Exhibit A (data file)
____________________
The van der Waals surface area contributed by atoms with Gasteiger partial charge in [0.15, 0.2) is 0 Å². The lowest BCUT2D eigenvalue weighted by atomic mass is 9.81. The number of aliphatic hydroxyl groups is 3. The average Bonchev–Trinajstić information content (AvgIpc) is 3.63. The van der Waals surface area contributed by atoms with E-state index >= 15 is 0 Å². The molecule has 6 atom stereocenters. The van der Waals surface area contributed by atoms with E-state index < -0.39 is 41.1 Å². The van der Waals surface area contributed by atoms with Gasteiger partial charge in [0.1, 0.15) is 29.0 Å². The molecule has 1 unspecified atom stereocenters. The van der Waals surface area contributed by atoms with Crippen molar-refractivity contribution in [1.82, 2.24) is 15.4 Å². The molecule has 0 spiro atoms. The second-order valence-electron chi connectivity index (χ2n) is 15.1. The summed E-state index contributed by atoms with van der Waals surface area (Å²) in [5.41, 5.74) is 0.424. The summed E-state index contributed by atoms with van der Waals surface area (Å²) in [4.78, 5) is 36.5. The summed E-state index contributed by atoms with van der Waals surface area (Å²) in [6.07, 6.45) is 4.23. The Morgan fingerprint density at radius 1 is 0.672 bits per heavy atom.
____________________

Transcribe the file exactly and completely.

The van der Waals surface area contributed by atoms with Gasteiger partial charge in [0.15, 0.2) is 0 Å². The lowest BCUT2D eigenvalue weighted by atomic mass is 9.81. The number of aliphatic hydroxyl groups is 3. The average Bonchev–Trinajstić information content (AvgIpc) is 3.63. The van der Waals surface area contributed by atoms with E-state index >= 15 is 0 Å². The molecule has 6 atom stereocenters. The van der Waals surface area contributed by atoms with E-state index < -0.39 is 41.1 Å². The van der Waals surface area contributed by atoms with Gasteiger partial charge in [0.1, 0.15) is 29.0 Å². The molecule has 1 unspecified atom stereocenters. The van der Waals surface area contributed by atoms with Crippen molar-refractivity contribution in [1.82, 2.24) is 15.4 Å². The molecule has 0 spiro atoms. The second-order valence-electron chi connectivity index (χ2n) is 15.1. The summed E-state index contributed by atoms with van der Waals surface area (Å²) in [5.41, 5.74) is 0.424. The summed E-state index contributed by atoms with van der Waals surface area (Å²) in [4.78, 5) is 36.5. The summed E-state index contributed by atoms with van der Waals surface area (Å²) in [6.07, 6.45) is 4.23. The Morgan fingerprint density at radius 1 is 0.672 bits per heavy atom.